This works perfectly across all desktop browsers (I even have a fix in place for IE7 and IE8) but pesky little iOS does not want to play nice. Instead of using the *viewport* height it uses the `body` height which, especially on a site that has infinite scroll, can get very long. This results in a completely distorted and unrecognizable background image.
What that page is doing is stretching the background image the entire length/width of the document, not of the screen size. So imagine if you had a blog with infinite scroll, the image would stretch and get blurrier as you added new posts to the page.
@TheDoc how about using a pseudo-element/fixed element that sits behind the content, and is the height of the viewport for iOS? That way you wouldn’t notice the stretched out image behind. It’s not ideal, but it should work fine.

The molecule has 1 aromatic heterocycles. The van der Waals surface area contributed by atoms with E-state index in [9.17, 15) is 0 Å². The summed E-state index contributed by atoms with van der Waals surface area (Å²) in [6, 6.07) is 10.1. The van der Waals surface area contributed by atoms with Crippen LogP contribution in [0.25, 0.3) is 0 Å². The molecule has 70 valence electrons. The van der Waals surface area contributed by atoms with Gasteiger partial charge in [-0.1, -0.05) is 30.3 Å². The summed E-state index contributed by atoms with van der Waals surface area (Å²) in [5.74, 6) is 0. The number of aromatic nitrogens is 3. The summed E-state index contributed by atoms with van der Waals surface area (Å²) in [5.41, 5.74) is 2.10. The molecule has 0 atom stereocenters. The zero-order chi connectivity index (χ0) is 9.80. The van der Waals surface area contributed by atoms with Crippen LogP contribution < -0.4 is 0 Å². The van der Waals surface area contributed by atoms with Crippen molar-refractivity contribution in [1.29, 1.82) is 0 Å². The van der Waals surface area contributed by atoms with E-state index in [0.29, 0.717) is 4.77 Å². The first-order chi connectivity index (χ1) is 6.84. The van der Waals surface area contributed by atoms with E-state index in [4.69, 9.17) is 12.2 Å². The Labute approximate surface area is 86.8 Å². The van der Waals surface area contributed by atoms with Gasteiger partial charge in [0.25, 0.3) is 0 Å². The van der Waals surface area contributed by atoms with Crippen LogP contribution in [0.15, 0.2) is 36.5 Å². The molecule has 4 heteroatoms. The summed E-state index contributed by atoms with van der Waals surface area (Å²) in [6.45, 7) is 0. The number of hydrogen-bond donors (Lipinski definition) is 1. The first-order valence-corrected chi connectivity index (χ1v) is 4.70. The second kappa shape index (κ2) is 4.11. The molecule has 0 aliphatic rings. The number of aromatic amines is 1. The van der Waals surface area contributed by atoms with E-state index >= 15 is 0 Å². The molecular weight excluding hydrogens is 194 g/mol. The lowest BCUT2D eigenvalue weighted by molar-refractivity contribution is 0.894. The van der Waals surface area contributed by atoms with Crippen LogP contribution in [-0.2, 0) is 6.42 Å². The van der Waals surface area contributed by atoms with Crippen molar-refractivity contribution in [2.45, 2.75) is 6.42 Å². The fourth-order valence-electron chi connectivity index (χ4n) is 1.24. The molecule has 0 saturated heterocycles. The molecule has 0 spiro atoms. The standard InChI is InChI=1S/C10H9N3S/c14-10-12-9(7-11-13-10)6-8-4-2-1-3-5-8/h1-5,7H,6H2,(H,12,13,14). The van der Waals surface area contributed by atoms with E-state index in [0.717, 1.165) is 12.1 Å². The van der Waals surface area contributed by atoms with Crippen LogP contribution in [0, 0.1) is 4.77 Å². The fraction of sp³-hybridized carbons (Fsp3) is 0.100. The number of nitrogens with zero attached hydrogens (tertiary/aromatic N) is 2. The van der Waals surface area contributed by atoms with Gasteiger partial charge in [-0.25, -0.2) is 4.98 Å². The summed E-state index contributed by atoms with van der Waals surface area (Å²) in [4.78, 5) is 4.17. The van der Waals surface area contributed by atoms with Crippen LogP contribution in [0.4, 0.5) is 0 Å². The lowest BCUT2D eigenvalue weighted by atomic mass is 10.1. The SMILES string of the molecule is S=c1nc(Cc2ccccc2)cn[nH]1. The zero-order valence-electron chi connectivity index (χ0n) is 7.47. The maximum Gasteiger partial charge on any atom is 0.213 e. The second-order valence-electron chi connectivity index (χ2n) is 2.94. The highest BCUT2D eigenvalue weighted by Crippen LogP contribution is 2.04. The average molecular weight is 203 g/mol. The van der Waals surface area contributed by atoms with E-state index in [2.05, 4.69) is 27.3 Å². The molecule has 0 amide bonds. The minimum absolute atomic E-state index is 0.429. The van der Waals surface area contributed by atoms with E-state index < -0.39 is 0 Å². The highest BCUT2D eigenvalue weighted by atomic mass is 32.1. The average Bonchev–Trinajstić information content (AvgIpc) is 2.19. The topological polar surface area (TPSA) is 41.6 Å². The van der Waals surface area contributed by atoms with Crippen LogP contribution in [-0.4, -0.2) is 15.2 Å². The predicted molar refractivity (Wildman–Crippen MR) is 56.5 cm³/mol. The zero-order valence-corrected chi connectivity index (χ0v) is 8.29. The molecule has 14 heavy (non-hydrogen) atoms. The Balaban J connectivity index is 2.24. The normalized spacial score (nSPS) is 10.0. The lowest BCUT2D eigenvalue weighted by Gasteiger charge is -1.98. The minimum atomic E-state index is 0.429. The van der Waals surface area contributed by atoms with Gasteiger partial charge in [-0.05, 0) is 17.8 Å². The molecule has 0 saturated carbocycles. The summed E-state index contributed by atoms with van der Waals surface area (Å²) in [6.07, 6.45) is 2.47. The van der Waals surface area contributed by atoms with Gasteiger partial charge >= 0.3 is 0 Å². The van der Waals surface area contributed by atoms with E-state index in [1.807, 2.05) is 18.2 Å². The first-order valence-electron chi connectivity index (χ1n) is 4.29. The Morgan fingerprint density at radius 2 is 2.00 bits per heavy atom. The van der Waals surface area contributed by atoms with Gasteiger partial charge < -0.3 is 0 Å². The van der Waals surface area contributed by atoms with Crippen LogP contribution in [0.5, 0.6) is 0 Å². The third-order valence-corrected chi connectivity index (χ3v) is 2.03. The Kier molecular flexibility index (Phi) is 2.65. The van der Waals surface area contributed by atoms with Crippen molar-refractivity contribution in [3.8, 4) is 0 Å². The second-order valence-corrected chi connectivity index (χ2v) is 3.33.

Well, right now I’m essentially doing that except with an image.
I updated my 2nd comment as I’m now using *CSS-Only Technique #2* for iOS. The problem is that mobile Safari really doesn’t handle fixed elements very well. The issue comes into play when users zoom in/out of the page the `#bg` tries to resize itself.
I think it might just have to be something that I accept, I just don’t understand how nobody has a 100% working solution for it.
Ah, forgot about the fixed element weirdness on mobile devices.
Given that the screen size of iOS devices is fairly known (there aren’t that many variants), how about taking advantage of background-attachment: fixed;? You would probably need to resize the image for each different iOS device for that to work though.